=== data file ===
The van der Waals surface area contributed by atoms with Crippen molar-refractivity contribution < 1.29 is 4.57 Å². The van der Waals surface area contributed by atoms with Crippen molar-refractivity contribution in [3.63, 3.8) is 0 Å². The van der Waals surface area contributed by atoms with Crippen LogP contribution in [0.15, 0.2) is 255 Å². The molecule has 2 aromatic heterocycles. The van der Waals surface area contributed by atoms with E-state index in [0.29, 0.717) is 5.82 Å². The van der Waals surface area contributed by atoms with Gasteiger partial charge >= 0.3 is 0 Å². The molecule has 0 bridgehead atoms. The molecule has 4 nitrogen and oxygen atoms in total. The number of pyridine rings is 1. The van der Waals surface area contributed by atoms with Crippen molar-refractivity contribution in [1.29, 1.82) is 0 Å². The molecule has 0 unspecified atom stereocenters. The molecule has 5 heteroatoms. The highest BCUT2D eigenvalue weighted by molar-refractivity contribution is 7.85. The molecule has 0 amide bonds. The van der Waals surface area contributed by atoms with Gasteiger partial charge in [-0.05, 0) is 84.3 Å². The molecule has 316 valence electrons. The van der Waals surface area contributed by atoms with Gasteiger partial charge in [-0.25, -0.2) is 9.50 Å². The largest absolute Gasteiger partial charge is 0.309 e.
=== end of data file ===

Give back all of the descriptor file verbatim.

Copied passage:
The van der Waals surface area contributed by atoms with Crippen molar-refractivity contribution < 1.29 is 4.57 Å². The van der Waals surface area contributed by atoms with Crippen molar-refractivity contribution in [3.63, 3.8) is 0 Å². The van der Waals surface area contributed by atoms with Crippen LogP contribution in [0.15, 0.2) is 255 Å². The molecule has 2 aromatic heterocycles. The van der Waals surface area contributed by atoms with E-state index in [0.29, 0.717) is 5.82 Å². The van der Waals surface area contributed by atoms with Gasteiger partial charge >= 0.3 is 0 Å². The molecule has 0 bridgehead atoms. The molecule has 4 nitrogen and oxygen atoms in total. The number of pyridine rings is 1. The van der Waals surface area contributed by atoms with Crippen molar-refractivity contribution in [1.29, 1.82) is 0 Å². The molecule has 0 unspecified atom stereocenters. The molecule has 5 heteroatoms. The highest BCUT2D eigenvalue weighted by molar-refractivity contribution is 7.85. The molecule has 0 amide bonds. The van der Waals surface area contributed by atoms with Gasteiger partial charge in [-0.05, 0) is 84.3 Å². The molecule has 316 valence electrons. The van der Waals surface area contributed by atoms with Gasteiger partial charge in [-0.25, -0.2) is 9.50 Å². The largest absolute Gasteiger partial charge is 0.309 e.